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Clown Anemonefish
Amphiprion ocellaris
8 cm

Where Clown Anemonefish are found. Map from GBIF.
Count Log
You have not counted me yet. Visit the South Reef or North Reef , grab a tricoder, and click on me!

Encyclopedia of Life
Visit this species on the Encyclopedia of Life to find out more!
My group of clownfish all live in our anemone. Anemones are animals that have stinging cells, called nematocysts, that they use to catch and eat fish that swim past. But these stinging cells don't hurt us clownfish because we have a protective slime layer that keeps us from getting stung. We live in a symbiotic, relationship with our anemone: it protects us from almost all of our predators and in return the anemone eats scraps of food that we drop. We also protect our anemone from predators like butterflyfish and turtles! Because the anemones help us and we help the anemone, our relationship is what scientists call mutualistic. We call it a pretty sweet deal!
Fun Facts
I'm famous! That's right, I am the same species as the hero "Nemo" from the movie Finding Nemo. Here's something they didn't mention in the movie, though: All clownfish are born males and then only some of us become females later in life. Pretty crazy, huh? We also live in small groups and the largest female is always in charge! And check this out: if a large female dies then the largest male will change to become a female and take charge!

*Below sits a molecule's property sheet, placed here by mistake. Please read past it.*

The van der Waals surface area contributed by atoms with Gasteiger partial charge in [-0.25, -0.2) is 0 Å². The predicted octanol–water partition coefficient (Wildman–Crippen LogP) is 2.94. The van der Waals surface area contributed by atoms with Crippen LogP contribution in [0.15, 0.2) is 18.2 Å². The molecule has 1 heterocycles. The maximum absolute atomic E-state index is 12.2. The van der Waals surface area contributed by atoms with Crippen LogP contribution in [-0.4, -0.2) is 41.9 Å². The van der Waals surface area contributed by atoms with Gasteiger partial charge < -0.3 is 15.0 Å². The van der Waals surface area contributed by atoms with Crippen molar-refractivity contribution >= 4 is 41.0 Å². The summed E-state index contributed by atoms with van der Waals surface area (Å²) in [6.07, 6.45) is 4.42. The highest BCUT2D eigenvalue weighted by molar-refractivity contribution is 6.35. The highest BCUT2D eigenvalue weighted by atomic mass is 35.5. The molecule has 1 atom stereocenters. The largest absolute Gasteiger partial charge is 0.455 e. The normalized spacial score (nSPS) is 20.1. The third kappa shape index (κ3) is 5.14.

I love - absolutely LOVE - to munch on turf algae and tiny zooplankton. Turf algae is a delicious mix of small marine plants, and zooplankton is a mix of microscopic animals. I also snack on small shrimp. Because I eat both plants and animals, I am an omnivore.
Being famous can be dangerous! Many people want us in their own aquariums. That means that lots of people catch us to sell to families, and populations of clownfish are dropping in some areas. Humans need to be careful to keep as many of us in our natural habitat as possible, so we don't go extinct! Reefs are in danger, and that means so is my home!